Plenty has been written about America's first serial killer, H. H. Holmes, who fed his sadistic nature by luring in the vulnerable women flocking to the Chicago World's Fair in 1893. He was able to do so quite easily by custom building a hotel tricked out with ghastly hidden features that aided in the killing and disposing of poor sorry souls. By using a variety of contractors and laborers he was able to cut costs on the building of his "Murder Castle" — as the press would later call it — and ensure no one ever knew enough about his blue prints to understand exactly why he needed a soundproof gas chamber in his personal office, or the necessity of laundry chutes that could fit whole bodies leading to the basement.
Outfitted with two basements, one for disposing and one for hiding evidence, the hotel also featured additional gas chamber rooms. Additionally it had a room for hanging people — if Holmes was in that sort of mood that day — stairways that went nowhere, strange hallways built at odd angles, rooms that locked from the outside, and an alarm system letting him know when people were walking around certain levels.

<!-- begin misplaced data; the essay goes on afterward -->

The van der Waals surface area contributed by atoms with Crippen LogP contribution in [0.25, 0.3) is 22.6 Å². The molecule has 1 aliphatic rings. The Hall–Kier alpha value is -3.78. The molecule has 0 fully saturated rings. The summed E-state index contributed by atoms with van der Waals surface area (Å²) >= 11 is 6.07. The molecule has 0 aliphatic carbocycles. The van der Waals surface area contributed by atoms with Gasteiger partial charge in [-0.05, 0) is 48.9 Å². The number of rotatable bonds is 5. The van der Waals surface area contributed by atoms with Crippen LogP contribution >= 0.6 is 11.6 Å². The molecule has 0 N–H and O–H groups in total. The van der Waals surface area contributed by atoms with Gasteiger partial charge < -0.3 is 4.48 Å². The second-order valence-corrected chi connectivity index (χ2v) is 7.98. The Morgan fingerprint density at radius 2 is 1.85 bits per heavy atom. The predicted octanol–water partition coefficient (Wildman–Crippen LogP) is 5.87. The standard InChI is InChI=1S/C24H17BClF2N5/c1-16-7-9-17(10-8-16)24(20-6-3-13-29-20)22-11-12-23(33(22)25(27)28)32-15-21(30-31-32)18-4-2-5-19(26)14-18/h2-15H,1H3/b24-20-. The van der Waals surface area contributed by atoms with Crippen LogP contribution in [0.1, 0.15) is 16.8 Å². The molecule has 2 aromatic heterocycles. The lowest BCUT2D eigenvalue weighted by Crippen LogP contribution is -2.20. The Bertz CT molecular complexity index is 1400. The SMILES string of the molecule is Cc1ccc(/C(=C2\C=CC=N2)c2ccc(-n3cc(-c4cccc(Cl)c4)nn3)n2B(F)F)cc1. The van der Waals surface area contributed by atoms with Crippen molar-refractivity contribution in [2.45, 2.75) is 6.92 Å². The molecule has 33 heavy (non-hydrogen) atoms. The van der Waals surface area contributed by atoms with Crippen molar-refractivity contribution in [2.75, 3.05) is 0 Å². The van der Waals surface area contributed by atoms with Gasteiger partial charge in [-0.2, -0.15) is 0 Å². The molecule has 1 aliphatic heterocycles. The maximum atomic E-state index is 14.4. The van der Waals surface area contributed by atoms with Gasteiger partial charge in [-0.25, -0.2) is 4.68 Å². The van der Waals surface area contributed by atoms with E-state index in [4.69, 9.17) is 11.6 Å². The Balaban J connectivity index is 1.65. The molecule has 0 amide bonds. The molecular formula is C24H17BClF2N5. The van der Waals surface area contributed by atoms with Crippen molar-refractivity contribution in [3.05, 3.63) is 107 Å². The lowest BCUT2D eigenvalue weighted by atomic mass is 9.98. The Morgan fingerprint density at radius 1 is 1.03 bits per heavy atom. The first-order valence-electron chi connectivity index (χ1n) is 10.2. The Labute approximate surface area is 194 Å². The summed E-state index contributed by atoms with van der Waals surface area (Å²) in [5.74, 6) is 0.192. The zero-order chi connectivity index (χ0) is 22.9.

Holmes confessed to 27 murders, nine of which were proven, but its likely his body count over the years was closer to 200 victims. A documentary, H. H. Holmes: America's First Serial Killer, has been made about the prolific murderer but not yet a feature film. "Yet" being the key word. Martin Scorsese optioned the rights to Erik Larson's 2002 novel The Devil in the White City which follows both Holmes's time building his hotel and architect Daniel Hudson Burnham's efforts to build the Chicago World's Fair at the same time. Leonardo DiCaprio is set to star, though not sure which of the two lead roles he would take. So looks like we may see this evil genius onscreen soon enough. Additionally, Holmes inspired the character of James March in American Horror Story: Hotel.